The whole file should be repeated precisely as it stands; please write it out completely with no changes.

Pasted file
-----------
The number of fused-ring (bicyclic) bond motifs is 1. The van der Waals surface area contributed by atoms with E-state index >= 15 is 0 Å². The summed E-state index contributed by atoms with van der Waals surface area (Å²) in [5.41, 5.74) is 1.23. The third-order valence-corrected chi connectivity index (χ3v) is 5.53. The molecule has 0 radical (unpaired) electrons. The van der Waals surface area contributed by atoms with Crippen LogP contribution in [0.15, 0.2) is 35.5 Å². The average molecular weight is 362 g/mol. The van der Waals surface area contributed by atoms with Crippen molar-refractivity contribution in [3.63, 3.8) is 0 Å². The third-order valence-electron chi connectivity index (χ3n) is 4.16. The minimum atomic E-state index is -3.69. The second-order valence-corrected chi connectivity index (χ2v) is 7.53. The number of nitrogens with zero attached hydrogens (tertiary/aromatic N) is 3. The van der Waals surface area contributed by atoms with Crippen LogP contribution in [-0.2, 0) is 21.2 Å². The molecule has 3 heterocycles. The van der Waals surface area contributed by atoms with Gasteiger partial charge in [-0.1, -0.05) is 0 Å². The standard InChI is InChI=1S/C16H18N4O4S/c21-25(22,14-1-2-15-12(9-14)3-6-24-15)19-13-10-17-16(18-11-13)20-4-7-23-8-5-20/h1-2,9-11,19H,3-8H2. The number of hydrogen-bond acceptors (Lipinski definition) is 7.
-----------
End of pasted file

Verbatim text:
The number of fused-ring (bicyclic) bond motifs is 1. The van der Waals surface area contributed by atoms with E-state index >= 15 is 0 Å². The summed E-state index contributed by atoms with van der Waals surface area (Å²) in [5.41, 5.74) is 1.23. The third-order valence-corrected chi connectivity index (χ3v) is 5.53. The molecule has 0 radical (unpaired) electrons. The van der Waals surface area contributed by atoms with Crippen LogP contribution in [0.15, 0.2) is 35.5 Å². The average molecular weight is 362 g/mol. The van der Waals surface area contributed by atoms with Crippen molar-refractivity contribution in [3.63, 3.8) is 0 Å². The third-order valence-electron chi connectivity index (χ3n) is 4.16. The minimum atomic E-state index is -3.69. The second-order valence-corrected chi connectivity index (χ2v) is 7.53. The number of nitrogens with zero attached hydrogens (tertiary/aromatic N) is 3. The van der Waals surface area contributed by atoms with Crippen LogP contribution in [-0.2, 0) is 21.2 Å². The molecule has 3 heterocycles. The van der Waals surface area contributed by atoms with Gasteiger partial charge in [-0.1, -0.05) is 0 Å². The standard InChI is InChI=1S/C16H18N4O4S/c21-25(22,14-1-2-15-12(9-14)3-6-24-15)19-13-10-17-16(18-11-13)20-4-7-23-8-5-20/h1-2,9-11,19H,3-8H2. The number of hydrogen-bond acceptors (Lipinski definition) is 7.